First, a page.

- Associated Press - Wednesday, December 10, 2014

COLUMBIA, S.C. (AP) - A federal judge no longer needs to consider a same-sex couple’s challenge of the South Carolina Department of Motor Vehicles’ policy on driver’s license name changes because of court decisions allowing gay marriages in the state and subsequent policy changes by the state’s agencies, state attorneys say in a court filing.

In papers filed in federal court Tuesday, lawyers representing the state say the lawsuit is now moot, and same-sex married couples can change their names if they meet requirements pertaining to any couple.

However, the filing comes as Republican South Carolina Attorney General Alan Wilson continues to fight to uphold the state’s constitutional ban on same-sex unions, saying federal appeals courts have issued conflicting rulings and the U.S. Supreme Court has not fully resolved the issue.

On Nov. 20, government agencies in South Carolina began recognizing gay marriages, giving health care coverage to spouses and children of same-sex couples. They also let residents change their last name on their driver’s license if they show a marriage license.

“Since November 20, 2014, Defendant Department of Motor Vehicles has allowed name changes on drivers’ licenses based upon same-sex marriages provided that the applicants otherwise meet the requirements of State law,” state attorneys wrote in their Tuesday filing.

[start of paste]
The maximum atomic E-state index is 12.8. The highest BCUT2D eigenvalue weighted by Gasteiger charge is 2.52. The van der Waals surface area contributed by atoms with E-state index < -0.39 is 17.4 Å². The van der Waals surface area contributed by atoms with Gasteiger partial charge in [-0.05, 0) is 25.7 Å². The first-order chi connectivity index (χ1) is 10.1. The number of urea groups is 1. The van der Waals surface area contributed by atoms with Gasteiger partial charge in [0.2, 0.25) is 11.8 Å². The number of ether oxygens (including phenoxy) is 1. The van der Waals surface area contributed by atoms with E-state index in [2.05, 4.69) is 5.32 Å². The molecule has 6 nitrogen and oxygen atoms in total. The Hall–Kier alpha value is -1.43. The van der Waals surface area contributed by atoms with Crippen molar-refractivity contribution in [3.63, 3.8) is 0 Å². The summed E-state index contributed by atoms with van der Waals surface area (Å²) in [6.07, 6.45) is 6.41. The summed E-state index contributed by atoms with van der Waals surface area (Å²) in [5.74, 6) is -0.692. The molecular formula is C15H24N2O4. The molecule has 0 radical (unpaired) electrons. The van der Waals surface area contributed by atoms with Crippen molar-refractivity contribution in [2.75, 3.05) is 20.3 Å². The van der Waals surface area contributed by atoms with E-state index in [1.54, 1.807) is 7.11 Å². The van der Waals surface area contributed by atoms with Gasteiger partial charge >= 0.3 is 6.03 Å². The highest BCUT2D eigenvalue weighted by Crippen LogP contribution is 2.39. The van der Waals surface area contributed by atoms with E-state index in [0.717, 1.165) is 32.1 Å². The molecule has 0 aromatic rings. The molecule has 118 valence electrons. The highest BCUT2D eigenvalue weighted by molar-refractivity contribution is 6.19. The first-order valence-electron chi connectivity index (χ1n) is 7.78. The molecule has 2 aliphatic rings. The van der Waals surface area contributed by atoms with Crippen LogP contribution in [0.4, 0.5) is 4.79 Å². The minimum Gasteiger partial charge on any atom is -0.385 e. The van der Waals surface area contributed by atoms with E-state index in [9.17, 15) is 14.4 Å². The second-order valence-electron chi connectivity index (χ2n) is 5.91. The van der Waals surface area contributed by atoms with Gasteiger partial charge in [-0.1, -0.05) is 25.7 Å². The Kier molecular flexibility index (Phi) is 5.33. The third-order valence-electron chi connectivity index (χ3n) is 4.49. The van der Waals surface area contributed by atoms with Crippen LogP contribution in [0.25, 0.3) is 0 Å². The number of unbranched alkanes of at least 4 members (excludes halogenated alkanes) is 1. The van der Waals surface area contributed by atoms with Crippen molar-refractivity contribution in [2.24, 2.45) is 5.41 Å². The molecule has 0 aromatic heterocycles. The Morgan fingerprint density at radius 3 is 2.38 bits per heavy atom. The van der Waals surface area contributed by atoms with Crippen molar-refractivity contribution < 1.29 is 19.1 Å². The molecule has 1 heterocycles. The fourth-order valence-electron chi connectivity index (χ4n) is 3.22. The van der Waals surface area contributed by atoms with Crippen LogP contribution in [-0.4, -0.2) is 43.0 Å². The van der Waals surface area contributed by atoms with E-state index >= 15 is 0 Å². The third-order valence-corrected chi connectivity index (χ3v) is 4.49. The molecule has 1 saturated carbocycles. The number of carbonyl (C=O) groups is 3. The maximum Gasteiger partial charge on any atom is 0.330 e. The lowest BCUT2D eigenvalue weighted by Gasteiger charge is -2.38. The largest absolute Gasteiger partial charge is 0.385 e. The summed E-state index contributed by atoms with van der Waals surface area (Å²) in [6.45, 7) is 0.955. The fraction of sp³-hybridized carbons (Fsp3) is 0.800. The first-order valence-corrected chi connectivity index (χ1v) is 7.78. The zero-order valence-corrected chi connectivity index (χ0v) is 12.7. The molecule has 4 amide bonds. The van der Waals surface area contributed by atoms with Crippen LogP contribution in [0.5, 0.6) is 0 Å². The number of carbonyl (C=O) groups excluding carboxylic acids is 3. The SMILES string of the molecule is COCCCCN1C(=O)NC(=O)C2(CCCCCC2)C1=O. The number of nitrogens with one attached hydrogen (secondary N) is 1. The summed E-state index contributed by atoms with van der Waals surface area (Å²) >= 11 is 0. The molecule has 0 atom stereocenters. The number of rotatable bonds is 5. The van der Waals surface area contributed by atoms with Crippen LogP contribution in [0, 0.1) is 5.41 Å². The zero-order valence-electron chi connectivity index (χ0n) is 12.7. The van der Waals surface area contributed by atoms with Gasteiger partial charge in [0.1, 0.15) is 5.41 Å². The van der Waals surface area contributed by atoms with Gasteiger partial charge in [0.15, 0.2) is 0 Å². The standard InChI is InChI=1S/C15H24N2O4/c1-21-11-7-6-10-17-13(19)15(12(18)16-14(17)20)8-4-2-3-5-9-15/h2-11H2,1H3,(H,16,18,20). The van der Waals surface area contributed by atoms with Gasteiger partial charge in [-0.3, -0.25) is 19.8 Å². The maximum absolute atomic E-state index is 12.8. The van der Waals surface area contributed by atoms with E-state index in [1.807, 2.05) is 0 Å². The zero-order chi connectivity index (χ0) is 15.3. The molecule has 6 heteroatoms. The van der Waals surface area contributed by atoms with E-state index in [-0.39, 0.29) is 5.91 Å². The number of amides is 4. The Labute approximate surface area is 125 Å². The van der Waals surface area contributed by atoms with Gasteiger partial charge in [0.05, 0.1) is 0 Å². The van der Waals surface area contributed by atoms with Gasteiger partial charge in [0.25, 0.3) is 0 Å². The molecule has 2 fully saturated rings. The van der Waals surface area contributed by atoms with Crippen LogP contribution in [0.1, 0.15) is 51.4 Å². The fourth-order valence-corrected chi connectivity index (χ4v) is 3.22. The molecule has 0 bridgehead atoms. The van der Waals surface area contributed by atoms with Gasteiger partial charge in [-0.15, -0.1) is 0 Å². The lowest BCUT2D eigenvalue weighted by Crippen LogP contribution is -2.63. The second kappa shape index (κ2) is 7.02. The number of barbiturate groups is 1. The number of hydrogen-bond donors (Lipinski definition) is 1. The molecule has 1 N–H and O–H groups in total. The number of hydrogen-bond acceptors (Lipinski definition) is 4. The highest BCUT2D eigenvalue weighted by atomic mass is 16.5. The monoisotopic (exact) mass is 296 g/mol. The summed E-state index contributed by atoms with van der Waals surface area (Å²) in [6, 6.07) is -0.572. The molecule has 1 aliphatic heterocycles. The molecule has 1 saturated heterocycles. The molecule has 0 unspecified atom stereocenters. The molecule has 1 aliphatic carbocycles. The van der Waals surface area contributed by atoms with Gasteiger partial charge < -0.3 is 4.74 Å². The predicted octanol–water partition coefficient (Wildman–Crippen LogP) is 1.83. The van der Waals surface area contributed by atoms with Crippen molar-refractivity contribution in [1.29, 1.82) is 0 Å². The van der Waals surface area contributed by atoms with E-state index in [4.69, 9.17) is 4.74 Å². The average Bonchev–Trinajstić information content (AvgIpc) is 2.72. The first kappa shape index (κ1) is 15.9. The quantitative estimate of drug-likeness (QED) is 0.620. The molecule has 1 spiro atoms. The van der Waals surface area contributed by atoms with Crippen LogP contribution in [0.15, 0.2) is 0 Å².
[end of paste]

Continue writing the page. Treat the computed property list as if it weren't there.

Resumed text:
With the filing, state attorneys included copies of updated DMV policies, which removed a citation saying same-sex marriages were not recognized as a basis for name change and replaced the terms “husband and wife” with “spouse.”

The state’s first gay marriage licenses were handed out Nov. 19, and a Charleston couple exchanged vows on the courthouse steps there. The U.S. Supreme Court refused to block the marriages.

Tuesday’s filing was the state’s official response to an October lawsuit filed by Julie McEldowney, who said she legally changed her name with the Social Security Administration after marrying her wife in the District of Columbia earlier this year.

Armed with her marriage license and federally issued paperwork reflecting her name change - documents, her lawyers wrote, that many couples frequently use to change their information on state-issued cards - McEldowney went to the South Carolina DMV to get a license with her married name but was rejected.

This exclusion, McEldowney’s attorneys argue, violates her constitutional rights and is discriminatory based on her sexual orientation. The lawsuit asks a judge to order state officials to allow McEldowney to get a license with her married name, and to rule that the DMV’s actions were unconstitutional.

McEldowney’s attorney did not immediately return a message seeking comment on whether his client had successfully changed her name since the state policy changes went into effect Nov. 20.

The lawsuit was one of several challenges filed to South Carolina’s same-sex marriage ban. A federal judge in Charleston struck down the ban, saying the state is bound by an appellate court’s decision on a similar law in Virginia. The U.S. Supreme Court declined Wilson’s request for an emergency stay.


Kinnard can be reached at https://twitter.com/MegKinnardAP

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